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Biochem Biophys Res Commun. 2011 Dec 9;416(1-2):51-7. doi: 10.1016/j.bbrc.2011.10.140. Epub 2011 Nov 6.

High density cultures of embryoid bodies enhanced cardiac differentiation of murine embryonic stem cells.

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Yale Cardiovascular Research Center, Department of Internal Medicine, Yale Stem Cell Center, Yale School of Medicine, New Haven, CT 06520, USA.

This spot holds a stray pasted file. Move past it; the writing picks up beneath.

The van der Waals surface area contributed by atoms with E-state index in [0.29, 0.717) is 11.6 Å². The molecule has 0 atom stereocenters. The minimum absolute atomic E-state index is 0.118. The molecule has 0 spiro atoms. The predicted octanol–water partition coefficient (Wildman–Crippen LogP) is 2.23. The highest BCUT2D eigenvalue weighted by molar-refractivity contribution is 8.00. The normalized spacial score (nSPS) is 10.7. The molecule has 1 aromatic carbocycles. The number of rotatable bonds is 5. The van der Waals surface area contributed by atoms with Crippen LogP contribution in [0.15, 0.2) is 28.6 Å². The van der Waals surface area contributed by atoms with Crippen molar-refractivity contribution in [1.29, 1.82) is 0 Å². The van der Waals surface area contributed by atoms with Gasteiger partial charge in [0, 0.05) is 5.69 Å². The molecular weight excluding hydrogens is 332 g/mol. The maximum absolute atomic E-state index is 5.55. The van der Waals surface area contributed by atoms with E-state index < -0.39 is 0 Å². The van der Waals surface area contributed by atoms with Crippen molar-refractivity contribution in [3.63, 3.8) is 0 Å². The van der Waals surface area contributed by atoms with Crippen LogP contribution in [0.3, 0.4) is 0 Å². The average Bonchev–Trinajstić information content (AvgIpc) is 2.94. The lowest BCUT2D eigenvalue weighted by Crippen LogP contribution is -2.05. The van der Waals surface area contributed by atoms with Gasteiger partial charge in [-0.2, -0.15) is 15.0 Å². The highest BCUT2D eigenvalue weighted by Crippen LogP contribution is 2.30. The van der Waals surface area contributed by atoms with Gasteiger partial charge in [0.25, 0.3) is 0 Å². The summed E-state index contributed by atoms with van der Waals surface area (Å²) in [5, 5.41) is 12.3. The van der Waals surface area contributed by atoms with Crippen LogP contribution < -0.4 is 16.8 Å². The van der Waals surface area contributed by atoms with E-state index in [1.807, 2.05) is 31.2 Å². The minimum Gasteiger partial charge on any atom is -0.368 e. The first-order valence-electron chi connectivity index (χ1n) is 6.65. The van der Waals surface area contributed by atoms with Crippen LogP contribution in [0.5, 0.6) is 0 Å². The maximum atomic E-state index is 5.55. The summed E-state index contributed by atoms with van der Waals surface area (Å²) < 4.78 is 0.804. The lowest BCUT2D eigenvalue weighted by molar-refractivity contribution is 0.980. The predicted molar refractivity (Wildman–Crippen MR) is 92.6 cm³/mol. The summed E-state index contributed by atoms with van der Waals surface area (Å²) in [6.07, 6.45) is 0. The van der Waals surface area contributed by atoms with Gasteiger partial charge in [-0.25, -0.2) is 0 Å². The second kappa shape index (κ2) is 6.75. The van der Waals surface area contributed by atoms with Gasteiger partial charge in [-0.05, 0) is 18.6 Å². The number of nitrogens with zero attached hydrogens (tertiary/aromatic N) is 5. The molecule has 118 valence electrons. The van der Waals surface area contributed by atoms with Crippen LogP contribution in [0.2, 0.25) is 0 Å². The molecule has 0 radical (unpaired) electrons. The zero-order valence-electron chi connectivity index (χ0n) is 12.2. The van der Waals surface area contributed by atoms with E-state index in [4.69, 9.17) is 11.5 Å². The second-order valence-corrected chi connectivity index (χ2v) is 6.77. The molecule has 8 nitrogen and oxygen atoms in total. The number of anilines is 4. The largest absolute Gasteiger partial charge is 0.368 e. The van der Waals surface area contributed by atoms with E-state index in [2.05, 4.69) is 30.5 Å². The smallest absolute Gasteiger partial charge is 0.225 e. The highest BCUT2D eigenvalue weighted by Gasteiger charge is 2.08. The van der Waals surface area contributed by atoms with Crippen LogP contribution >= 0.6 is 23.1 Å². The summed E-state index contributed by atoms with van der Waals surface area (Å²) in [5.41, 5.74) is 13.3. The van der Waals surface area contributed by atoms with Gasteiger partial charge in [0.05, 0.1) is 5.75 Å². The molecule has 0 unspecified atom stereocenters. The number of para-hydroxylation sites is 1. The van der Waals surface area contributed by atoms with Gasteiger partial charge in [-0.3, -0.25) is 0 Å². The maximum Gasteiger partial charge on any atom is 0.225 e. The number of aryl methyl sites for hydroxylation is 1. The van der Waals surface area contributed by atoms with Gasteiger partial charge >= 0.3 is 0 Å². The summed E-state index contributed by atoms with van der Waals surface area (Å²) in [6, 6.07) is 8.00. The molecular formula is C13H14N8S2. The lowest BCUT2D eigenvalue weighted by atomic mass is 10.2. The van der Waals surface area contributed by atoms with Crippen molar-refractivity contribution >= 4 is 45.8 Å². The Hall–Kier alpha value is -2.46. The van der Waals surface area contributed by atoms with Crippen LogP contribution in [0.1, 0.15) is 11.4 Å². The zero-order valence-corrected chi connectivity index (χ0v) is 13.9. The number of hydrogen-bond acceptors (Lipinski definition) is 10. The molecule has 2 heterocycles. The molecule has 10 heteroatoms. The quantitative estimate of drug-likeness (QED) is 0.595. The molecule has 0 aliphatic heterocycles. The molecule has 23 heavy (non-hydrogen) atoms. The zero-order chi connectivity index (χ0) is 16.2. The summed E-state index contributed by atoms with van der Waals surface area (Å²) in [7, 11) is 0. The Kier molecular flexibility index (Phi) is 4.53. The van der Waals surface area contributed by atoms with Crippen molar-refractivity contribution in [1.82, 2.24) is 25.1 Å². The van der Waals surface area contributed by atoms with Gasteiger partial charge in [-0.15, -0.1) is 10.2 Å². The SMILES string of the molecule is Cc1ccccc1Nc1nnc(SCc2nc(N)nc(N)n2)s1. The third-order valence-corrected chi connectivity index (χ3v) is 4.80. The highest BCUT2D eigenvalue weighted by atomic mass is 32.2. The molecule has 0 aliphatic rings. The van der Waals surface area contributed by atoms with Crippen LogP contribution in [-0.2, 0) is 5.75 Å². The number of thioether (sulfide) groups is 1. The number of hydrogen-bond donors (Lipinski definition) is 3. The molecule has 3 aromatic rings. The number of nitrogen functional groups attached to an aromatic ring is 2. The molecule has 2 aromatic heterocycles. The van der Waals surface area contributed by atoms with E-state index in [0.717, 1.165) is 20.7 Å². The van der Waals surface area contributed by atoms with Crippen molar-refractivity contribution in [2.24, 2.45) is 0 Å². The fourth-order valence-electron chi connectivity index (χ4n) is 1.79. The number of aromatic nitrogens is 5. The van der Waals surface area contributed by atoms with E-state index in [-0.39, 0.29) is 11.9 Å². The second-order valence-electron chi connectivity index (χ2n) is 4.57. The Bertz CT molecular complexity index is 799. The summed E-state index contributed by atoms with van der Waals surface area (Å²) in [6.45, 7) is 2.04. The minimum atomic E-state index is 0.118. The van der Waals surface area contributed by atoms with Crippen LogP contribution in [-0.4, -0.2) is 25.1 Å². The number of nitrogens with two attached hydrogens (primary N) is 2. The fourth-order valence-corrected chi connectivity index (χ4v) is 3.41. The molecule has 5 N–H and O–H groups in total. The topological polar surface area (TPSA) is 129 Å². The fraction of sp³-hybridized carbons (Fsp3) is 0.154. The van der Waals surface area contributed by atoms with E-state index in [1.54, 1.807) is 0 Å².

Murine embryonic stem cell (mESC)-derived cardiomyocytes represent a promising source of cells for use in the development of models for studying early cardiac development as well as cell-based therapies in postnatal pathologies. Here, we report a highly efficient cardiac differentiation system in which high density embryoid body (EB) cultures leads to a marked increase of cardiomyocytes production from multiple mESC lines without the addition of any cardiogenic growth factors. Our results show that high density EB cultures significantly increase the yield of functional cardiomyocytes, which express typical cardiac markers, exhibit normal rhythmic Ca(2+) transients, and respond to both β-adrenergic and electric stimulations. During the differentiation period, the inhibition of bone morphogenetic protein (BMP) signaling significantly attenuates the increase of cardiac differentiation as well as the increased expression of cardiac-specific genes, NK2 transcription factor related 5 (Nkx2.5) and myosin light chain 2v (Mlc2v) by high density EB cultures. Therefore, we believe that we offer a novel and efficient means of cardiomyocyte production for practical use of mESCs in cardiac regenerative medicine.

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